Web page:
How to take control of your media interview by using bridging, flagging and cherry-picking. Startups need to master media skills in order to promote, sell and share their messages. This series discusses what you need to know—see the introductory overview as well as the full series list below.
The biggest mistake people make is going into a media interview without a clear agenda. If you take the time to understand what is relevant to the audience and to plan ahead, you can meet both your goals and the interviewer’s goals with an informative and interesting piece of content.
The key to doing this is to use your preparation to lead the interview where you want it to go so you can deliver your key messages and fulfill your objectives in a smooth and natural way. If you wait for an invitation to share your good news, it may never come. It’s up to you to introduce interesting, relevant and positive information and case studies into the conversation at every opportunity.
Use the following bridging, flagging, listing and cherry-picking techniques to deliver your key messages and help take control of each opportunity.
Bridging is a powerful means for taking charge and controlling a media interview. If done well, bridging significantly increases the probability that your key messages will appear in the final article, video or broadcast. By using bridging techniques, a person can refocus or redirect the interview to concentrate on the most important, relevant and critical points.
Examples of bridging:
Don’t confuse bridging with avoidance. You should always answer the interviewer’s question, but don’t feel you have to limit your response to the question alone. Here’s an example:
Q: Do you think you have gone too far in collecting people’s personal data?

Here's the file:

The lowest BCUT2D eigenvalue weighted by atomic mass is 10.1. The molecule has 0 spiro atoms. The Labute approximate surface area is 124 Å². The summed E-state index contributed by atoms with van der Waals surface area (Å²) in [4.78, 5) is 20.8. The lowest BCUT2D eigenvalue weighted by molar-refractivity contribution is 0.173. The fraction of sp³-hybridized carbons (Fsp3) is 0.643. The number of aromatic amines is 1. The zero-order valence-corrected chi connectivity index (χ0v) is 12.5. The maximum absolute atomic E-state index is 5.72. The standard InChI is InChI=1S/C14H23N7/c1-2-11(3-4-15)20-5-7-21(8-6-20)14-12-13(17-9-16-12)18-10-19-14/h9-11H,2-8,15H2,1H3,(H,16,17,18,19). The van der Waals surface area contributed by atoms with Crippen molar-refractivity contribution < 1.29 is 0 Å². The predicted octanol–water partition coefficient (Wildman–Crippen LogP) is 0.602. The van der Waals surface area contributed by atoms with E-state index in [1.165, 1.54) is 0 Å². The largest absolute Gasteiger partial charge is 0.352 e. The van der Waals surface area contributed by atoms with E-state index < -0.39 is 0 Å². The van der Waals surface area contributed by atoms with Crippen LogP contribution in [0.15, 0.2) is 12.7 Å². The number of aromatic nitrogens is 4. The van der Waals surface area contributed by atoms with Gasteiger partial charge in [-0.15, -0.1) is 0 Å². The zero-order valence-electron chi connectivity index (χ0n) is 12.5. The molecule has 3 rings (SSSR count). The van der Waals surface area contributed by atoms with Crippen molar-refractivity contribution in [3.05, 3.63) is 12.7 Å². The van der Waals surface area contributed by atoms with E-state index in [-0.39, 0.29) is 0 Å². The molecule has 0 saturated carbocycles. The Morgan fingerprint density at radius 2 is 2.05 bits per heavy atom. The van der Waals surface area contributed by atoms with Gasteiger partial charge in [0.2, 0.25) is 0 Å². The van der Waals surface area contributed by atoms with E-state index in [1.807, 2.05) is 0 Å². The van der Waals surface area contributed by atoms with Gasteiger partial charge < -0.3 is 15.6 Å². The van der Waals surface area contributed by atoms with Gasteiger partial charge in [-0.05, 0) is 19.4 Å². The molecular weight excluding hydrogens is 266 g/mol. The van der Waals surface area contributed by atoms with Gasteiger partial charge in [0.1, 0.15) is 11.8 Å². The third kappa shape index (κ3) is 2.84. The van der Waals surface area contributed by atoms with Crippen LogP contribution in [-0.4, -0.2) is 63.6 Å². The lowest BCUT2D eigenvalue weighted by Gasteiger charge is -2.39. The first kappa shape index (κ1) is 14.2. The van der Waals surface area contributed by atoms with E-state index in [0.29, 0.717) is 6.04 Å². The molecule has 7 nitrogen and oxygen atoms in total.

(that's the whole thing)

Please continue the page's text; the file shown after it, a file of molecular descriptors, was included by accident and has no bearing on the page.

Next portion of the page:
A: Our software has always exceeded standards for privacy and data protection. In fact, we are always looking at new ways to provide our clients with the latest innovative technologies and techniques to ensure we are ahead of the curve when it comes to security and privacy. In fact, this year, we…
The answer dealt with the question by giving a positive statement, and then bridged to the point about additional ways the company is innovating and addressing concerns. This leads the reporter away from negative follow-up questions and into positive territory. You must answer the question, but then you must also go beyond it by enhancing the answer with positive messages.
Flagging is an effective technique that allows you to put more emphasis on certain points that support your key messages. It gets the listener to stop and pay attention to what is coming next.
A few famous examples of flagging:
Other flagging phrases to try:
Organizing your response into a list is an effective technique for three reasons. First, it provides space so you can finish your thoughts—it’s unlikely that the interviewer will interrupt you and leave the audience guessing about the remaining points. Second, it ensures that you pace yourself and don’t go off-topic. Third, it flags the elements that are most important.
Aim for three points (aim for too many and you’ll lose the attention of the audience). For example:
Q: What do you think contributed to the early success of the company?
A: There were three key factors. The first is…
Often an interviewer inadvertently introduces a stream of questions. If this happens, seize the opportunity to refocus by “cherry-picking” the question that offers the best lead-in to your key messages. An example of such a question might be, “This is an exciting year for your company, with the launch into the new European marketplace, early-seed investment and new service offerings…”
It’s better to say what’s important several times than to say several unimportant things. An article or video published after a one-hour interview may contain two or three sentences of your quotes. During the interview, you probably delivered 180 sentences. The interviewer is sure to miss your important messages, unless you repeat yourself—often!
In high-pressure situations, it’s common to use placeholder words like “um” or “uh” to stall and generate a few extra seconds in order to form a response. Often a silent pause (it will feel longer to you than to the interviewer) is more effective than a stream of awkward fillers. Like an actor in a play, the more you prepare and rehearse, the less likely you’ll be to struggle to find the right words.
If you are going to deliver a speech to 200 people, you’ll likely spend hours preparing and reviewing your script. Professional athletes and actors rigorously train and rehearse before facing the public. Remember, a simple, seemingly trivial media interview can be read, heard or watched by millions of customers. It pays to prepare.
In a role-playing setting, determine: